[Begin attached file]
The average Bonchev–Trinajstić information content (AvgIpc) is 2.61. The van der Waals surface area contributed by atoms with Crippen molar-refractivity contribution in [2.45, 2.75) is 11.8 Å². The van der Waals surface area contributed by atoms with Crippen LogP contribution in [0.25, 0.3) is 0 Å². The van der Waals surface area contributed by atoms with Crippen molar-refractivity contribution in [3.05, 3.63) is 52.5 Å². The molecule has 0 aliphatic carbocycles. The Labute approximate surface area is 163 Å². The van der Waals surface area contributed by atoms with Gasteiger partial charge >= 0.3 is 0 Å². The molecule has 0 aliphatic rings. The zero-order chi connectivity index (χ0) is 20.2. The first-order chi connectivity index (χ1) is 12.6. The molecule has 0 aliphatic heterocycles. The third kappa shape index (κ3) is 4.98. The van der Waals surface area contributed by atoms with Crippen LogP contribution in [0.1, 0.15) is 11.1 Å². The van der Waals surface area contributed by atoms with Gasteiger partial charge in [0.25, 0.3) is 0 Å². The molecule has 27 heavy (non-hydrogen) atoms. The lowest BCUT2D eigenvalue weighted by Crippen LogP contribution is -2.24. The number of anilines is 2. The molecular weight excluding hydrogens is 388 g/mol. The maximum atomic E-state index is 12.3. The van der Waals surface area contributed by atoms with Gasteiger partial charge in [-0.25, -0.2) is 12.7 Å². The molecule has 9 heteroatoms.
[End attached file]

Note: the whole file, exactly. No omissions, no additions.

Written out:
The average Bonchev–Trinajstić information content (AvgIpc) is 2.61. The van der Waals surface area contributed by atoms with Crippen molar-refractivity contribution in [2.45, 2.75) is 11.8 Å². The van der Waals surface area contributed by atoms with Crippen LogP contribution in [0.25, 0.3) is 0 Å². The van der Waals surface area contributed by atoms with Crippen molar-refractivity contribution in [3.05, 3.63) is 52.5 Å². The molecule has 0 aliphatic carbocycles. The Labute approximate surface area is 163 Å². The van der Waals surface area contributed by atoms with Gasteiger partial charge >= 0.3 is 0 Å². The molecule has 0 aliphatic rings. The zero-order chi connectivity index (χ0) is 20.2. The first-order chi connectivity index (χ1) is 12.6. The molecule has 0 aliphatic heterocycles. The third kappa shape index (κ3) is 4.98. The van der Waals surface area contributed by atoms with Crippen LogP contribution in [0.1, 0.15) is 11.1 Å². The van der Waals surface area contributed by atoms with Gasteiger partial charge in [0.25, 0.3) is 0 Å². The molecule has 27 heavy (non-hydrogen) atoms. The lowest BCUT2D eigenvalue weighted by Crippen LogP contribution is -2.24. The number of anilines is 2. The molecular weight excluding hydrogens is 388 g/mol. The maximum atomic E-state index is 12.3. The van der Waals surface area contributed by atoms with Gasteiger partial charge in [-0.25, -0.2) is 12.7 Å². The molecule has 9 heteroatoms.